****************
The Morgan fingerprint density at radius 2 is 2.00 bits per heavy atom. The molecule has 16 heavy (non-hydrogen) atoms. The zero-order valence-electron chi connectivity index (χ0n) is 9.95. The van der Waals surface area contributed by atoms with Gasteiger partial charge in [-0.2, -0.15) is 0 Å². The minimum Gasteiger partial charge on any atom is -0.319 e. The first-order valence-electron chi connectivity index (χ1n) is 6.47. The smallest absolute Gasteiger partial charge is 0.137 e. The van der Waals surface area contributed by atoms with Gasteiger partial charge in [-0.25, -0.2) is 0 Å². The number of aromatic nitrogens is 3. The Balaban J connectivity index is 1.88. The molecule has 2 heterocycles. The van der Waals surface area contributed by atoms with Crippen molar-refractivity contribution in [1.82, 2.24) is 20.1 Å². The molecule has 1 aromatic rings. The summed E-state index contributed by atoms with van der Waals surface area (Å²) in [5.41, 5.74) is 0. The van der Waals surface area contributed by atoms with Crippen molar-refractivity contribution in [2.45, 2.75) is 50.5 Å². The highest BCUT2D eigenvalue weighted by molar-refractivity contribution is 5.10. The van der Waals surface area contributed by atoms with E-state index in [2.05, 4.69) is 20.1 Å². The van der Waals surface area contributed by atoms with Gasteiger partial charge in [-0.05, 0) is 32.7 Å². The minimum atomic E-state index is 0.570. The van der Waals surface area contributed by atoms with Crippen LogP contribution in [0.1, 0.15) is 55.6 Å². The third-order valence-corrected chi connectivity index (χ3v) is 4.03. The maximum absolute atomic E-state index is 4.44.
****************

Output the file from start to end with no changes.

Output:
The Morgan fingerprint density at radius 2 is 2.00 bits per heavy atom. The molecule has 16 heavy (non-hydrogen) atoms. The zero-order valence-electron chi connectivity index (χ0n) is 9.95. The van der Waals surface area contributed by atoms with Gasteiger partial charge in [-0.2, -0.15) is 0 Å². The minimum Gasteiger partial charge on any atom is -0.319 e. The first-order valence-electron chi connectivity index (χ1n) is 6.47. The smallest absolute Gasteiger partial charge is 0.137 e. The van der Waals surface area contributed by atoms with Gasteiger partial charge in [-0.25, -0.2) is 0 Å². The number of aromatic nitrogens is 3. The Balaban J connectivity index is 1.88. The molecule has 2 heterocycles. The van der Waals surface area contributed by atoms with Crippen molar-refractivity contribution in [1.82, 2.24) is 20.1 Å². The molecule has 1 aromatic rings. The summed E-state index contributed by atoms with van der Waals surface area (Å²) in [5.41, 5.74) is 0. The van der Waals surface area contributed by atoms with Crippen molar-refractivity contribution in [2.45, 2.75) is 50.5 Å². The highest BCUT2D eigenvalue weighted by molar-refractivity contribution is 5.10. The van der Waals surface area contributed by atoms with E-state index in [2.05, 4.69) is 20.1 Å². The van der Waals surface area contributed by atoms with Gasteiger partial charge in [-0.05, 0) is 32.7 Å². The minimum atomic E-state index is 0.570. The van der Waals surface area contributed by atoms with Crippen LogP contribution in [0.1, 0.15) is 55.6 Å². The third-order valence-corrected chi connectivity index (χ3v) is 4.03. The maximum absolute atomic E-state index is 4.44.